Frances Fuller: Publishing in a War Zone

Frances Fuller tells her remarkable story of leading a Christian In Borrowed houses book coverpublishing house during the Lebanese Civil War in her new book, In Borrowed Houses.  The former publisher and MAI Board member shares personal insights from that experience, and her heart for the church and Christian publishing in the post-Arab Spring Middle East, in an interview with MAI intern Joanne Kim.

Q: How has your view of publishing changed through your experience working in a war zone?
The war made me focus on human needs and see that publishing was not about building my institution but about building faith and hope, providing helps for seekers and tools for servants.

The war actually improved our marketing system.  When war broke out our only warehouse was in a war zone.  We saw that we had to decentralize and began to work with people in other countries who could stock and sell our books.  The result was expansion and efficiency.

frances fuller HiRes_4824477720121Q:  What gave you the biggest satisfaction and joy amidst the difficulties and challenges your faced during the Lebanese Civil War?
The support of the Lebanese Christian community.

After we were paralyzed by violence for a year, our international board of directors sent me on a tour of Europe and the Middle East to search for a better place for our publishing house.  I went to seven cities in five countries.  What I learned made me understand the relationship between a publishing house and its community. I came back and told my board, “I would rather be in Lebanon with shells falling.”

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Staff of Baptist Press & Frances Fuller, seated front right

And the community stood behind me. People believed in the ministry and gave time to it. They helped me make decisions, accepted training and wrote materials. They dreamed and took risks with me. Because of them and their support, I never regretted my decision to keep the publishing house in Lebanon.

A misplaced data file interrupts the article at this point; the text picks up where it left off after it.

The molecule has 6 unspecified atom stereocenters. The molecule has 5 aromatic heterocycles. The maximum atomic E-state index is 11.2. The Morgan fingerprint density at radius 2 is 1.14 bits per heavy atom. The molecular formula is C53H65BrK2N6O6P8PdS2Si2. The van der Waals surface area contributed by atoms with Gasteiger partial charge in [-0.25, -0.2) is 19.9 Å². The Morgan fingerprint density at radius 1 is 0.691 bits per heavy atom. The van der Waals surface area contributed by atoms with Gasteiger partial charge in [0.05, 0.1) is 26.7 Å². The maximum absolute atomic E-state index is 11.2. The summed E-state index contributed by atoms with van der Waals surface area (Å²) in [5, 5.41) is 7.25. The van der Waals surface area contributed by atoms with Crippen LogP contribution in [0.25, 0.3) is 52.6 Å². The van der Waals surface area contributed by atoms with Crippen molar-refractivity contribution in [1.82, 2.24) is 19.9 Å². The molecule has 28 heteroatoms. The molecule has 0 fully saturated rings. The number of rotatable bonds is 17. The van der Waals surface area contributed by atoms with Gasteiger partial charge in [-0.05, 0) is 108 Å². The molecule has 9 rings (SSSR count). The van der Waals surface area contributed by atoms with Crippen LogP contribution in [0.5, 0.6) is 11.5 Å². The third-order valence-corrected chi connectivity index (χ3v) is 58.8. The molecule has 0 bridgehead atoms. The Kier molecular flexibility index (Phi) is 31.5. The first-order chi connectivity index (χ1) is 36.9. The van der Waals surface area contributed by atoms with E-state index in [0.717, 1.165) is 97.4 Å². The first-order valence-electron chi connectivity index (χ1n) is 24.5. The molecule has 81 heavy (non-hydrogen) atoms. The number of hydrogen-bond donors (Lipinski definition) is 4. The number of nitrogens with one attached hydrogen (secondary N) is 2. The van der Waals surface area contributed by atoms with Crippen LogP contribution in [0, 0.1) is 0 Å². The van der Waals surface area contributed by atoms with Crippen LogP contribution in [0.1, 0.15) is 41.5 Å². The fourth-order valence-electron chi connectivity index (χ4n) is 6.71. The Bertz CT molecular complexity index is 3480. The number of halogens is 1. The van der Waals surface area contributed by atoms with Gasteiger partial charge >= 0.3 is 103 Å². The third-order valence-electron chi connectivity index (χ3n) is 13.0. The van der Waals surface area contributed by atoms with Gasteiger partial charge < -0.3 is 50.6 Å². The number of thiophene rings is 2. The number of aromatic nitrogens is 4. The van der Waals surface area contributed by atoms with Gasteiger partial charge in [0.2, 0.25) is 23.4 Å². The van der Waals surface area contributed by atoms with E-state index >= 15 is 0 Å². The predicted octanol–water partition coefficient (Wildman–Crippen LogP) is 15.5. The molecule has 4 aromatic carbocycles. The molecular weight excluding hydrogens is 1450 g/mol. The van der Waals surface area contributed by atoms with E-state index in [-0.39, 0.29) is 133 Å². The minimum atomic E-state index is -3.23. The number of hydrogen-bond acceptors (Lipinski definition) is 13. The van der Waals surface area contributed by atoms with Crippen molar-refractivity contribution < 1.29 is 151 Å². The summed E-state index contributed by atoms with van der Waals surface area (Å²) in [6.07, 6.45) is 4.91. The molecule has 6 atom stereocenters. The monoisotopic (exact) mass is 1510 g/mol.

Q: How would you envision the potential long-term Kingdom benefits, if there are any, of the Arab Spring, in countries like Lebanon?
I wonder. The whole Middle East is in flux, evolving. Any good result may be decades in the future. Meanwhile the church has to go on being the church.  God’s people have to want just to be God’s people, whatever happens.

It is easy to feel hopeless, but Syrians who were once an occupation army controlling Lebanon are now needy refugees in Lebanon, and Lebanese Christians have swallowed their resentment to serve them. This is God’s people growing to be more like God. It is a small light in the darkness.

Q: What would be your word of encouragement to those in Christian publishing in the Middle East or other global hot spots today?
This is your day, not an accident, not a misfortune, but the day God gave you. Hang in.

Q: How can we be praying together with you for the Middle East?
That God will preserve His church.

In all this chaos Middle Eastern Christianity is threatened. This problem needs prayer and practical support.

Baptist Publications, which Frances directed, continues today under the name Dar Manhal al Hayat, in Beirut, Lebanon. The publishing house is an active partner with MAI and Ophir Publishers of Jordan in a program to equip Arab Christian writers from across the Middle East.



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